He was also said to be the member who was "the tiebreaker" and the one that "brings the band together". According to interviews, Fletcher built the compromise between Gahan and Gore that settled their serious dispute following 2001's Exciter album and tour over future songwriting duties within Depeche Mode.

In the studio and during live shows, Fletcher contributed a variety of supporting synthesizer parts, including bass parts, pads, strings, and drone sounds, and various samples.

Fletcher was the only member of Depeche Mode who did not sing. Although he can be seen singing in videos of Depeche's past live performances, usually Fletcher's vocals were either mixed very low or heard only through his own stage monitors. From the band's 2013/14 Delta Machine Tour onwards, he no longer had a vocal mic at keyboard station.

Fletcher sang on the interlude "Crucified" on Violator. According to Alan Wilder, every band member participated in the choir on the song "Condemnation" from Songs of Faith and Devotion and Wilder confirms this on the press kit of the same album.

Toast Hawaii

In 2002, Fletcher launched his own record label, a Mute Records imprint called Toast Hawaii (named after the dish), and signed the band CLIEИT. He coordinated the recording of their eponymous 2003 debut and 2004's City, while also produced "extended remixes" for their subsequent singles "Price of Love", "Rock and Roll Machine", "Here and Now", and "In It for the Money", "Radio".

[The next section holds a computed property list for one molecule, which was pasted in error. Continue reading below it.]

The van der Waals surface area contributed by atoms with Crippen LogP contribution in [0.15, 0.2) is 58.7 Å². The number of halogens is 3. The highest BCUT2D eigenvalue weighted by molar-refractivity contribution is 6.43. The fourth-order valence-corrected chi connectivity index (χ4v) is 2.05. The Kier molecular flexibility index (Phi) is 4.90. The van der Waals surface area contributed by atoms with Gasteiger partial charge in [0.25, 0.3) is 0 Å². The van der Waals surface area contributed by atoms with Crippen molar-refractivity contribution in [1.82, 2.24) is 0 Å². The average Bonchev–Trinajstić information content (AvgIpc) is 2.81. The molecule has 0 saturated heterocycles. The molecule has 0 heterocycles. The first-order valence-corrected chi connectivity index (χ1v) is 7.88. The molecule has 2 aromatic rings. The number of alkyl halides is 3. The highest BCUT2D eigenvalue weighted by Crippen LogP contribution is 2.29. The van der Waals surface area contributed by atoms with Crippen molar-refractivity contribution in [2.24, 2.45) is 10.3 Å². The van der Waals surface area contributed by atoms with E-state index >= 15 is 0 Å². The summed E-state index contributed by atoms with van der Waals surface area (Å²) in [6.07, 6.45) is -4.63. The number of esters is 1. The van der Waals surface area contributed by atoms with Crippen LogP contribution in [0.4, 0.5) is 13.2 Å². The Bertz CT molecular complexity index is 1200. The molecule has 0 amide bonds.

CLIEИT left the label in 2006 and no further activity with Toast Hawaii was held or announced.

DJ career

Initially to support CLIEИT's live shows, Fletcher began touring as a DJ. Whenever he was on hiatus from Depeche Mode, Fletcher played occasional festivals and club gigs in Europe, Asia, South America, and "places where Depeche Mode haven't visited or been able to visit", and was known to include various exclusive Depeche remixes in his sets. A DJ set of Fletcher's from 15 February 2004 in Warsaw has been widely bootlegged, titled One Night in Warsaw.

In late 2015, Fletcher embarked on a small tour of European clubs.

Personal life

Fletcher was married to Gráinne Fletcher (née Mullan) for almost 30 years. The couple had two children.

While Depeche Mode were touring with the band Blancmange in the early 1980s, Fletcher was renowned for his skill at chess. Neil Arthur of Blancmange has mentioned in interviews "never winning a game of chess with Andy Fletcher!" During the 1990s, Fletcher owned a restaurant called Gascogne located on Blenheim Terrace in St. John's Wood, London. He made a series of bad investments in the mid-1990s that led to a number of financial settlements involving Lloyd's of London and Daniel Miller.

Writing about the 1994 Faith and Devotion tour, Glyn Brown of The Independent said: "... an epic 180-show affair, became the definition of hell. Depeche Mode – down to Gore, Gahan and Andrew Fletcher – were barely on speaking terms, using separate limos and dressing rooms. The smack-blasted vocalist required cortisone shots just to perform, borderline alcoholic Gore suffered two stress-induced seizures, and Andrew Fletcher's deepening depression resulted, in the summer of 1994, in a full nervous breakdown."


Fletcher died from natural causes at his home on 26 May 2022, aged 60.

See also

Kids robot.svg In Spanish: Andrew Fletcher para niños